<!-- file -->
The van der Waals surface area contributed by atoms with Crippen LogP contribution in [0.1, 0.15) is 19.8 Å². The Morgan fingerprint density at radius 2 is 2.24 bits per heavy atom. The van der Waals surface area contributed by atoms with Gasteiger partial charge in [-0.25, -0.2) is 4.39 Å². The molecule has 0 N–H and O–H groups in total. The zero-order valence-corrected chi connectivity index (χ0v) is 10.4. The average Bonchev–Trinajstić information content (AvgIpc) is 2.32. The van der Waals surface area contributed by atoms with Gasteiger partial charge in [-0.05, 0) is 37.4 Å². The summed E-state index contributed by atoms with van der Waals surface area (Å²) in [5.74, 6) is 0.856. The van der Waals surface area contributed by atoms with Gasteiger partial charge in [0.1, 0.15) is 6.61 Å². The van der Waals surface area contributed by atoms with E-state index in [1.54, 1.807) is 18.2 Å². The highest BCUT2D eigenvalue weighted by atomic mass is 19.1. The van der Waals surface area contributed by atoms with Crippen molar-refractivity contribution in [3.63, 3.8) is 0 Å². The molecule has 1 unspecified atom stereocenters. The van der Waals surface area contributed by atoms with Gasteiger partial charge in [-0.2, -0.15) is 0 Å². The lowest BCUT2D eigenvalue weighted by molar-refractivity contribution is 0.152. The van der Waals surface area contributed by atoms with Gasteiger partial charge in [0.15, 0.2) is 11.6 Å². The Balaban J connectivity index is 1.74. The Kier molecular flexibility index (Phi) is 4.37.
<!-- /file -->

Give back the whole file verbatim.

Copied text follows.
The van der Waals surface area contributed by atoms with Crippen LogP contribution in [0.1, 0.15) is 19.8 Å². The Morgan fingerprint density at radius 2 is 2.24 bits per heavy atom. The van der Waals surface area contributed by atoms with Gasteiger partial charge in [-0.25, -0.2) is 4.39 Å². The molecule has 0 N–H and O–H groups in total. The zero-order valence-corrected chi connectivity index (χ0v) is 10.4. The average Bonchev–Trinajstić information content (AvgIpc) is 2.32. The van der Waals surface area contributed by atoms with Gasteiger partial charge in [-0.05, 0) is 37.4 Å². The summed E-state index contributed by atoms with van der Waals surface area (Å²) in [5.74, 6) is 0.856. The van der Waals surface area contributed by atoms with Gasteiger partial charge in [0.1, 0.15) is 6.61 Å². The van der Waals surface area contributed by atoms with E-state index in [1.54, 1.807) is 18.2 Å². The highest BCUT2D eigenvalue weighted by atomic mass is 19.1. The van der Waals surface area contributed by atoms with Crippen molar-refractivity contribution in [3.63, 3.8) is 0 Å². The molecule has 1 unspecified atom stereocenters. The van der Waals surface area contributed by atoms with Gasteiger partial charge in [-0.2, -0.15) is 0 Å². The lowest BCUT2D eigenvalue weighted by molar-refractivity contribution is 0.152. The van der Waals surface area contributed by atoms with Gasteiger partial charge in [0.15, 0.2) is 11.6 Å². The Balaban J connectivity index is 1.74. The Kier molecular flexibility index (Phi) is 4.37.